My friend­ship with Ben Gar­ner goes back to 2007, when we met at a bar named Can­vas Lounge. We were both hired to work as the VIP hosts for a New York influ­enced min­i­mal­is­tic and mod­ern venue. Between deal­ing with drunks and inter­pre­tive danc­ing, Ben and I got to know each other bet­ter and became friends. A cou­ple of years later, I moved out of the coun­try and Ben and I took dif­fer­ent direc­tions in our lives and careers. Hav­ing returned home I’ve come back to chat with Ben and catch up on time lost. Sit­ting down at his home and stu­dio work­space I get to hear what he’s been up to, learn more about his art and get crotched-sniffed by his new pure bread boxer, Othello.

Ben Garner at his home studio.
Ben Gar­ner at his home stu­dio.

SAD MAG: It’s been a long time, Ben! It’s great to be here and catch up with you.  

BEN GARNER: Yes, def­i­nitely! I’m excited to be chat­ting with you.

SM: It sounds like you’ve had sev­eral busy years while I was away. But before we get into any of that, let’s talk a bit about your back­ground. How and where did the story of Ben begin?

BG: Well, I’m 34 years old and I was born in Phoenix, Ari­zona. I grew up in a place called La Quinta in Cal­i­for­nia, which peo­ple com­monly make ref­er­ence to when I tell them that it’s about 20 min­utes from Coachella. When I was in sec­ond grade my Mom, Dad, brother, sis­ter and I moved to West Van­cou­ver. Grow­ing up I was involved with act­ing and mod­el­ling. I took mod­el­ing classes at Blanche Mac­Don­ald before it was even a thing. In my teens we moved back to Cal­i­for­nia where I got heav­ily involved with the­atre. Grow­ing up I always knew I had to be cre­atively involved somehow…when I was 18 years old I moved back to Van­cou­ver to attend Stu­dio 58… this is where my life really started to take off in a whirlwind.

SM: Tell me more about that.

BG: Com­ing back to Van­cou­ver I moved in with a total pot­head chick named Elena. We lived down­stairs while two les­bians and an East Indian dude who walked with one leg lived upstairs. Once I had set­tled into my new found free­dom I started going to gay clubs. Elena and I were doing acid together-we did it every week­end for a month until we had a really weird trip in the Real Cana­dian Super­store and never did it again. I kind of felt like this was the ini­ti­a­tion stage of enter­ing into the ‘real’ world. It wasn’t that I had been detached from real­ity but I had finally birthed into my own per­cep­tion of it. [And] this new perception-between hal­lu­ci­na­tions and hidings-would feed my desire to be some­where else other than in the bor­ing mun­dane 9 to 5 real­ity that I thought the world to be; I needed to believe the world I lived in was a mag­i­cal place…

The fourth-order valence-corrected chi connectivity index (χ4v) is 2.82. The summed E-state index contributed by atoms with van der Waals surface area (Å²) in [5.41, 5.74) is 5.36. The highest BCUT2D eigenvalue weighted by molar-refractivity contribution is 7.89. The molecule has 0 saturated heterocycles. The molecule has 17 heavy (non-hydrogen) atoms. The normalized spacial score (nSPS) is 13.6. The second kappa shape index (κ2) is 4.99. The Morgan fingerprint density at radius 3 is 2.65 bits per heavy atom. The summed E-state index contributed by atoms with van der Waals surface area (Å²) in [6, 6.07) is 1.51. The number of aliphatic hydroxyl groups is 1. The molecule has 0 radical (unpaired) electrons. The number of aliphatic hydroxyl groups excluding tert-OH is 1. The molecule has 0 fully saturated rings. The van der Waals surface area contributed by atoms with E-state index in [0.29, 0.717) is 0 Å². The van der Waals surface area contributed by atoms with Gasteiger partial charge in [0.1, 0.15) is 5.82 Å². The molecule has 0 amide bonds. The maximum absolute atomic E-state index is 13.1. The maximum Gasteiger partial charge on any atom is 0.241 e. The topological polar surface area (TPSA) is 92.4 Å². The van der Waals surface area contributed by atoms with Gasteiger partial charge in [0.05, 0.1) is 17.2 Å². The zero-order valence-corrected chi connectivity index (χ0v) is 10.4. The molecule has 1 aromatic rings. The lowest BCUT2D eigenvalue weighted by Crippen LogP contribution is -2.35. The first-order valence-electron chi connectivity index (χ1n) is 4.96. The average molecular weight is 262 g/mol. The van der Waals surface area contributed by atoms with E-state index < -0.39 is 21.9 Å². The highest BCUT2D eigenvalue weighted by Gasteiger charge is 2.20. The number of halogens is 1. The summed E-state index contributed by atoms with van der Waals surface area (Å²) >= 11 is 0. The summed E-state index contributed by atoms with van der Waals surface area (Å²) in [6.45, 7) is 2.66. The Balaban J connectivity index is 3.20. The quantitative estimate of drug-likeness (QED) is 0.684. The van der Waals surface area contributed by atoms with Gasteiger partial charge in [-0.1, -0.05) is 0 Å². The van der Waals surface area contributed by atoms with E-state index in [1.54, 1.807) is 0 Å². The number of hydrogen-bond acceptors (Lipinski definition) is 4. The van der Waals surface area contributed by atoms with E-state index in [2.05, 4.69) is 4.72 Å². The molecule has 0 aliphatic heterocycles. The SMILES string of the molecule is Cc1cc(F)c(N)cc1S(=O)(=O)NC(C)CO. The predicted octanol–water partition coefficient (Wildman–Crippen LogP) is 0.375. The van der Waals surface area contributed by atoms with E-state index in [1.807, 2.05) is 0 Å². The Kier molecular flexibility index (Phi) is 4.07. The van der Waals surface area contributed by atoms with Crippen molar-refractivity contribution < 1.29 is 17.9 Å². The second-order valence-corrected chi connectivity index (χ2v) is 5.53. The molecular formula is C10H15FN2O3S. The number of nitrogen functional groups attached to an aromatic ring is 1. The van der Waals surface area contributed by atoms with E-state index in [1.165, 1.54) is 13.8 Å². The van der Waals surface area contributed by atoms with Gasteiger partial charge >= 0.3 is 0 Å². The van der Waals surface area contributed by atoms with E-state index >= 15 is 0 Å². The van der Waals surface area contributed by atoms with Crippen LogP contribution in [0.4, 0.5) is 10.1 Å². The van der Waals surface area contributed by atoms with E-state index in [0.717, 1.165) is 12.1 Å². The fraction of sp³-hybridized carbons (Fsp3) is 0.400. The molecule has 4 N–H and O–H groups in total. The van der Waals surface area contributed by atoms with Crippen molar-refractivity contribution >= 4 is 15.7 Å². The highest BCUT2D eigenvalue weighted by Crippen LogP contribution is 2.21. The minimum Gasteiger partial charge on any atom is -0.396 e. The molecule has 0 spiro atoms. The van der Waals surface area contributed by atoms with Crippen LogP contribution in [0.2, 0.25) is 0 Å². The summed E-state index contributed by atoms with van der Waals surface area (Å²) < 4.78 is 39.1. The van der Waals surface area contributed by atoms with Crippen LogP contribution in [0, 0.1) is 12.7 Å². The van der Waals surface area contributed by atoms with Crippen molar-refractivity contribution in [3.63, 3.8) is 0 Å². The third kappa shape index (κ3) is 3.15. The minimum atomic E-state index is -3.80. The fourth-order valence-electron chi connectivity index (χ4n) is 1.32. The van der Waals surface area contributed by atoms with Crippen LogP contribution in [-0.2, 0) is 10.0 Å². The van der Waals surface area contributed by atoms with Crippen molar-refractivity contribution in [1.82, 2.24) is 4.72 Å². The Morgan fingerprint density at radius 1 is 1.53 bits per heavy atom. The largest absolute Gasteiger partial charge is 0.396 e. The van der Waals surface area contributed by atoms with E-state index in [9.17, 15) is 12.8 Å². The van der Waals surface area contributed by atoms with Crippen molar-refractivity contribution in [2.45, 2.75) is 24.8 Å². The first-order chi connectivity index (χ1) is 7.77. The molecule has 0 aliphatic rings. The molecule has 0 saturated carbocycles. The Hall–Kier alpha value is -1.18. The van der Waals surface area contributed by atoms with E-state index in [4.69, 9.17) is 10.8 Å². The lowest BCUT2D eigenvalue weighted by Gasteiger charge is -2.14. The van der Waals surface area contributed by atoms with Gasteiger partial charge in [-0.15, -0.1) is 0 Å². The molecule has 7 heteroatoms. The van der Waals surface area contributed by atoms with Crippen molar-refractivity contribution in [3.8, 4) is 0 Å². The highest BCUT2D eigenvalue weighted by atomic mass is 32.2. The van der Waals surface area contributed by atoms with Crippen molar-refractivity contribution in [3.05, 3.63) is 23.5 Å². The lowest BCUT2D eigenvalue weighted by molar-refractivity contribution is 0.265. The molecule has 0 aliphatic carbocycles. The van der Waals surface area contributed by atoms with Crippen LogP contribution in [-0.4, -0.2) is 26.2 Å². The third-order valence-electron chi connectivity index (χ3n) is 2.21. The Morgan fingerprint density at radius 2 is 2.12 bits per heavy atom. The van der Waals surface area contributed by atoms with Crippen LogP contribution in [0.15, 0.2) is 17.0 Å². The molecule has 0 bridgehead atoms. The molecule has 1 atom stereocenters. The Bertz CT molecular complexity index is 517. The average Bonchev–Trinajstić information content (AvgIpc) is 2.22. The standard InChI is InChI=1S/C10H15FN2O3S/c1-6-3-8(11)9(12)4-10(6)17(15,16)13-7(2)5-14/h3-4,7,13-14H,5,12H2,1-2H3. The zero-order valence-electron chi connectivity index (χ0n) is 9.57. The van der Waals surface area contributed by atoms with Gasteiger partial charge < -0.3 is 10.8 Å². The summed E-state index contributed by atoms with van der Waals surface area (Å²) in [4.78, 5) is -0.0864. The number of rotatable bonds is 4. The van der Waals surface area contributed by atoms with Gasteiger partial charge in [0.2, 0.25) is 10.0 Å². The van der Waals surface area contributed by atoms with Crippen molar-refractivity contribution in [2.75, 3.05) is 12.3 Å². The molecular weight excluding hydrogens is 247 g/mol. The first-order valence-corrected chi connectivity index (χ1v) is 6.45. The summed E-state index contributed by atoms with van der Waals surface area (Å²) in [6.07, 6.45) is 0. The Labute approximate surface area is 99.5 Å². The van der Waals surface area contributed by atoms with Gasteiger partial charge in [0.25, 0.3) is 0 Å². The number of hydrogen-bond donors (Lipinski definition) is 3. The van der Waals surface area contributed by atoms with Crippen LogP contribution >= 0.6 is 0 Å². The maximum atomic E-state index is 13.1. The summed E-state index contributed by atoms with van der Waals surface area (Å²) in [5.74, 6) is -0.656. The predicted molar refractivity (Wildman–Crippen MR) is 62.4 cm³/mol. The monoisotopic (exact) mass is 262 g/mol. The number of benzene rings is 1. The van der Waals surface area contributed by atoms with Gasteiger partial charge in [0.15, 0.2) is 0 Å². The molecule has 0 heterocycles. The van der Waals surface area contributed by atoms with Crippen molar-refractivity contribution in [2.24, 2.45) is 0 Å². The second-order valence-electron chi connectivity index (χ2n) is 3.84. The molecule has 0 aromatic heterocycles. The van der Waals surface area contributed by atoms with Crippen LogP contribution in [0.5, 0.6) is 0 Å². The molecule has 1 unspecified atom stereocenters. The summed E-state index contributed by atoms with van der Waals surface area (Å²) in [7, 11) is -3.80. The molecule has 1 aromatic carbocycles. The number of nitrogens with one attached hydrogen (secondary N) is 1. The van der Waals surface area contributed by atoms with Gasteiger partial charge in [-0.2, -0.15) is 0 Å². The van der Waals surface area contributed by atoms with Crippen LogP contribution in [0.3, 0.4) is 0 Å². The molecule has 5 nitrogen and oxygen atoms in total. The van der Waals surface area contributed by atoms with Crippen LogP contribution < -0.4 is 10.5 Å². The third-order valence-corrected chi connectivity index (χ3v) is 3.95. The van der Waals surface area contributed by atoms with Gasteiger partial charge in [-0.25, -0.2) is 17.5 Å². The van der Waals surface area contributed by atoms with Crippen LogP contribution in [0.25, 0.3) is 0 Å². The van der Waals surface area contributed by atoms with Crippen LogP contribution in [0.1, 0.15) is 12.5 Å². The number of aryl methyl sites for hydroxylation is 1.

SM: So you had this awak­en­ing, you were try­ing to find your ground and make sense of the world and you real­ized you needed to be in a place that allowed your mind to expand. Am I hear­ing that right?

BG: Yes, absolutely. And even though I was sort of mak­ing some good progress in terms of com­ing into my own, into being Ben, I was going about it in a very dis­il­lu­sioned way. I began to have typ­i­cal gay rela­tion­ships and expe­ri­ence the highs of the nightlife com­bined with the low­est of lows… I strug­gled with depres­sion and sui­cide many times… I was hos­pi­tal­ized a num­ber of times and my per­sonal life grew very dif­fi­cult, espe­cially as my sis­ter was killed in a car crash only one month after I tried to take my own life…after trav­el­ing all over the states and expe­ri­enc­ing more chaos in my life, I came back to Van­cou­ver again. I was 23 years old and got into crys­tal meth with a friend who offered me a place to stay…I quickly relied on the drug as it proved to be the only way I could still believe that fan­tasy world I longed to live in…Looking back I was just afraid of life…and myself.

SM: So what hap­pened next?